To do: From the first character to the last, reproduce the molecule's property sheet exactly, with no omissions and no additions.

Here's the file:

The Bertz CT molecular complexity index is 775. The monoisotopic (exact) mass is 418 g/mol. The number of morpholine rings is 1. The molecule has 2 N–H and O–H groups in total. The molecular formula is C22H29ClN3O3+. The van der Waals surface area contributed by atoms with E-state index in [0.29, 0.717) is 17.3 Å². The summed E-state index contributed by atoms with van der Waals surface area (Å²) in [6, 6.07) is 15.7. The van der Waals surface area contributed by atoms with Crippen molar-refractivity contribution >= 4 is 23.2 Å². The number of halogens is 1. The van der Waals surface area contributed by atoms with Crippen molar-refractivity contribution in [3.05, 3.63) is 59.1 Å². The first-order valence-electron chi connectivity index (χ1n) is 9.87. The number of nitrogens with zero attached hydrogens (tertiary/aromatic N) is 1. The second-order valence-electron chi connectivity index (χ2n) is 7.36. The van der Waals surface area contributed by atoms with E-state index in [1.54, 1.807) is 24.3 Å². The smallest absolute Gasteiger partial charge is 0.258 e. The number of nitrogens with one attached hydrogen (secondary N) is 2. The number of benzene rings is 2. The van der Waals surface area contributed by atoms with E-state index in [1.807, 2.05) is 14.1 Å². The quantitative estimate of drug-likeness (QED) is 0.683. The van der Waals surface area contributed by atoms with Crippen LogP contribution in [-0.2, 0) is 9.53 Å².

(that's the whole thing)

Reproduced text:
The Bertz CT molecular complexity index is 775. The monoisotopic (exact) mass is 418 g/mol. The number of morpholine rings is 1. The molecule has 2 N–H and O–H groups in total. The molecular formula is C22H29ClN3O3+. The van der Waals surface area contributed by atoms with E-state index in [0.29, 0.717) is 17.3 Å². The summed E-state index contributed by atoms with van der Waals surface area (Å²) in [6, 6.07) is 15.7. The van der Waals surface area contributed by atoms with Crippen molar-refractivity contribution >= 4 is 23.2 Å². The number of halogens is 1. The van der Waals surface area contributed by atoms with Crippen molar-refractivity contribution in [3.05, 3.63) is 59.1 Å². The first-order valence-electron chi connectivity index (χ1n) is 9.87. The number of nitrogens with zero attached hydrogens (tertiary/aromatic N) is 1. The second-order valence-electron chi connectivity index (χ2n) is 7.36. The van der Waals surface area contributed by atoms with E-state index in [1.54, 1.807) is 24.3 Å². The smallest absolute Gasteiger partial charge is 0.258 e. The number of nitrogens with one attached hydrogen (secondary N) is 2. The number of benzene rings is 2. The van der Waals surface area contributed by atoms with E-state index in [1.807, 2.05) is 14.1 Å². The quantitative estimate of drug-likeness (QED) is 0.683. The van der Waals surface area contributed by atoms with Crippen LogP contribution in [-0.2, 0) is 9.53 Å².